Los Angeles-based Gehry worked with naval architect Germán Frers to design the sailing yacht named Foggy – developed from the acronym of Frank Owen Gehry.
Gehry is a keen sailor, and has referenced the shapes of sails in a selection of his projects including the Guggenheim Museum in Bilbao and Fondation Louis Vuitton in Paris.
He has apparently wanted to design himself a boat for some time, but became too tied up with architecture.
"I never had the resources before, and once I did I was busy doing my buildings," he told Town & Country.
The boat, which he began designing in 2008, features the 86-year-old architect's signature wavy shapes cut out from the deck and the sides of the hull to form windows.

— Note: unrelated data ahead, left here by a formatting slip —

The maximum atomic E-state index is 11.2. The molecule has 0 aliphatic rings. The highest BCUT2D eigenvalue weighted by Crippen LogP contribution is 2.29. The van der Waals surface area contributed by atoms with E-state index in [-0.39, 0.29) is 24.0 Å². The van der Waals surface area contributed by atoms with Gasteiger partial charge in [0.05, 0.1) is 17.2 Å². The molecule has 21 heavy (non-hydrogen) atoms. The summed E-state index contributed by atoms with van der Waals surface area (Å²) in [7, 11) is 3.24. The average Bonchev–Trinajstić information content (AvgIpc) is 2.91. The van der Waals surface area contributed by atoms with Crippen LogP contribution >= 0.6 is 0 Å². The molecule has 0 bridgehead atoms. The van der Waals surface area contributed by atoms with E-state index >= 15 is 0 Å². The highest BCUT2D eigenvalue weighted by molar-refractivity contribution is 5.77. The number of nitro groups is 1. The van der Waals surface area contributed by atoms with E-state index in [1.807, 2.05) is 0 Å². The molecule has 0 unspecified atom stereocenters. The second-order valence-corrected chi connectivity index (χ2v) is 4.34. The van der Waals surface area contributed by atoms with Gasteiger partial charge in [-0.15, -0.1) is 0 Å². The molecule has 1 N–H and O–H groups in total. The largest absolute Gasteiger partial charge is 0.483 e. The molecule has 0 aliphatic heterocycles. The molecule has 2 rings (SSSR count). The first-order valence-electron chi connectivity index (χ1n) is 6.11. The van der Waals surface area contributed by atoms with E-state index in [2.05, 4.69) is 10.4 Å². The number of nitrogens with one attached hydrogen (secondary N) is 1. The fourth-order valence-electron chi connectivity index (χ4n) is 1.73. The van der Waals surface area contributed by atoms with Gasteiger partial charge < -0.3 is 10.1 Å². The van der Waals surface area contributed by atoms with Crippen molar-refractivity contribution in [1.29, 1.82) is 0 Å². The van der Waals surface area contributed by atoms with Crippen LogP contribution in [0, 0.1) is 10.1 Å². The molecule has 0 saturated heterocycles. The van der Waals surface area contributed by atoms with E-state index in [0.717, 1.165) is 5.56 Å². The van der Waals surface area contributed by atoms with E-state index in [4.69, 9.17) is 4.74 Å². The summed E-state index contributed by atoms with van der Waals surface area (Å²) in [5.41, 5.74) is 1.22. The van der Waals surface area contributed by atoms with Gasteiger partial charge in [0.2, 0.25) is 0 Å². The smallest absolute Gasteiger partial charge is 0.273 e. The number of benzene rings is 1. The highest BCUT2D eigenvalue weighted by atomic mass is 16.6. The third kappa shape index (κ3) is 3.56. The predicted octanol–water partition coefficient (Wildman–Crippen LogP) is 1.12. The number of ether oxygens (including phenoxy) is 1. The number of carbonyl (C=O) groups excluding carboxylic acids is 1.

These glass lattices allow light to permeate into the living and sleeping areas within the hull, which are lined with wood and carpeted with a multi-coloured pattern.
On deck, curved seats are carved into the sides of the recessed portion at the stern, where two steering wheel filled in with strips of criss-crossed wooden strips are located.
"Don't let me go too crazy," Gehry reportedly told Frers. "The boat has to work."
The vessel was manufactured by Brooklin Boat Yard in Maine, which specialises in "cold moulding" timber – sandwiching wood around a high-tech core to create a lighter, stronger and more durable craft than traditional planking.
Photography is by Todd Eberle.